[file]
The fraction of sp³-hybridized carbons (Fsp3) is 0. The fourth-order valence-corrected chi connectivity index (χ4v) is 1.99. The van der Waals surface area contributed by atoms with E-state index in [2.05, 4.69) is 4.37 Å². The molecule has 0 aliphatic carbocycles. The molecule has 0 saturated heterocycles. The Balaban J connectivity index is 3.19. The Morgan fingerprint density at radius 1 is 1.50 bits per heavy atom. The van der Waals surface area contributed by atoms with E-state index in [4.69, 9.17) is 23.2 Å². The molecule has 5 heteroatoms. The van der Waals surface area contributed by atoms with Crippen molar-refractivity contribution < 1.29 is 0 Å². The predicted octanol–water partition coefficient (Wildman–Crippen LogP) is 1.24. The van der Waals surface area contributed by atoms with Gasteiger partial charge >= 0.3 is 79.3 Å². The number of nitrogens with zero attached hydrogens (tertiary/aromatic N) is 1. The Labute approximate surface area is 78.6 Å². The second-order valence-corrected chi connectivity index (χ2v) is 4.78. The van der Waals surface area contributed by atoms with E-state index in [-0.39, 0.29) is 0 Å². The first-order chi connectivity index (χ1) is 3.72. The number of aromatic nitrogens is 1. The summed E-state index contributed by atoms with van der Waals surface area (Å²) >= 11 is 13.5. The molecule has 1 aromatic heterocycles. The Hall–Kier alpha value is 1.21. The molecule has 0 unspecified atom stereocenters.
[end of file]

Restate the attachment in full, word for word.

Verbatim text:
The fraction of sp³-hybridized carbons (Fsp3) is 0. The fourth-order valence-corrected chi connectivity index (χ4v) is 1.99. The van der Waals surface area contributed by atoms with E-state index in [2.05, 4.69) is 4.37 Å². The molecule has 0 aliphatic carbocycles. The molecule has 0 saturated heterocycles. The Balaban J connectivity index is 3.19. The Morgan fingerprint density at radius 1 is 1.50 bits per heavy atom. The van der Waals surface area contributed by atoms with E-state index in [4.69, 9.17) is 23.2 Å². The molecule has 5 heteroatoms. The van der Waals surface area contributed by atoms with Crippen molar-refractivity contribution < 1.29 is 0 Å². The predicted octanol–water partition coefficient (Wildman–Crippen LogP) is 1.24. The van der Waals surface area contributed by atoms with Gasteiger partial charge >= 0.3 is 79.3 Å². The number of nitrogens with zero attached hydrogens (tertiary/aromatic N) is 1. The Labute approximate surface area is 78.6 Å². The second-order valence-corrected chi connectivity index (χ2v) is 4.78. The van der Waals surface area contributed by atoms with E-state index in [-0.39, 0.29) is 0 Å². The first-order chi connectivity index (χ1) is 3.72. The number of aromatic nitrogens is 1. The summed E-state index contributed by atoms with van der Waals surface area (Å²) >= 11 is 13.5. The molecule has 1 aromatic heterocycles. The Hall–Kier alpha value is 1.21. The molecule has 0 unspecified atom stereocenters.